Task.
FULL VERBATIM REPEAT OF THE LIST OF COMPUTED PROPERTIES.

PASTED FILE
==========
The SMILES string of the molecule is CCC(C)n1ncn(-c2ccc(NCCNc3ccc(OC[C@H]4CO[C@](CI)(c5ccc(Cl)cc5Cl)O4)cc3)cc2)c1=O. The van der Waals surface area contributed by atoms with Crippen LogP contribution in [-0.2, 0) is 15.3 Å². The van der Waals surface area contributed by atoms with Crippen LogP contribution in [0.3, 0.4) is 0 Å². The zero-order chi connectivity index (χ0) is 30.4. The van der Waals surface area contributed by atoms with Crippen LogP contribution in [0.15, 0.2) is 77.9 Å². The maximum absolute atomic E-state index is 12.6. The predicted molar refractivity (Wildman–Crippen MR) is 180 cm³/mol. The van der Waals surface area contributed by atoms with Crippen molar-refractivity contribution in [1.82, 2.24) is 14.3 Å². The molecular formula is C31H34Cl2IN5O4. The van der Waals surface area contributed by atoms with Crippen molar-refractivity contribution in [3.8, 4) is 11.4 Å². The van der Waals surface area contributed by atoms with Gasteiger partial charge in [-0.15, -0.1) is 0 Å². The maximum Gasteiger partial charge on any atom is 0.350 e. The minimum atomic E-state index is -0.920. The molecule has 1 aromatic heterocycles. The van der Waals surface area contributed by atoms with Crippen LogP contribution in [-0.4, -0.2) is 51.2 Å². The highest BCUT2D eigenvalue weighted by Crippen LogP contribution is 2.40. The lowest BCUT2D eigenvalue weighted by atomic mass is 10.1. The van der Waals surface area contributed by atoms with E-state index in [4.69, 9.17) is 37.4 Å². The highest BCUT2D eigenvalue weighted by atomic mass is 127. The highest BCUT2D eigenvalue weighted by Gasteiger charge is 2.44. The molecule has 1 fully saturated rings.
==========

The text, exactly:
The SMILES string of the molecule is CCC(C)n1ncn(-c2ccc(NCCNc3ccc(OC[C@H]4CO[C@](CI)(c5ccc(Cl)cc5Cl)O4)cc3)cc2)c1=O. The van der Waals surface area contributed by atoms with Crippen LogP contribution in [-0.2, 0) is 15.3 Å². The van der Waals surface area contributed by atoms with Crippen LogP contribution in [0.3, 0.4) is 0 Å². The zero-order chi connectivity index (χ0) is 30.4. The van der Waals surface area contributed by atoms with Crippen LogP contribution in [0.15, 0.2) is 77.9 Å². The maximum absolute atomic E-state index is 12.6. The predicted molar refractivity (Wildman–Crippen MR) is 180 cm³/mol. The van der Waals surface area contributed by atoms with Crippen molar-refractivity contribution in [1.82, 2.24) is 14.3 Å². The molecular formula is C31H34Cl2IN5O4. The van der Waals surface area contributed by atoms with Crippen molar-refractivity contribution in [3.8, 4) is 11.4 Å². The van der Waals surface area contributed by atoms with Gasteiger partial charge in [-0.15, -0.1) is 0 Å². The maximum Gasteiger partial charge on any atom is 0.350 e. The minimum atomic E-state index is -0.920. The molecule has 1 aromatic heterocycles. The van der Waals surface area contributed by atoms with Crippen LogP contribution in [-0.4, -0.2) is 51.2 Å². The highest BCUT2D eigenvalue weighted by Crippen LogP contribution is 2.40. The lowest BCUT2D eigenvalue weighted by atomic mass is 10.1. The van der Waals surface area contributed by atoms with E-state index in [4.69, 9.17) is 37.4 Å². The highest BCUT2D eigenvalue weighted by atomic mass is 127. The highest BCUT2D eigenvalue weighted by Gasteiger charge is 2.44. The molecule has 1 fully saturated rings.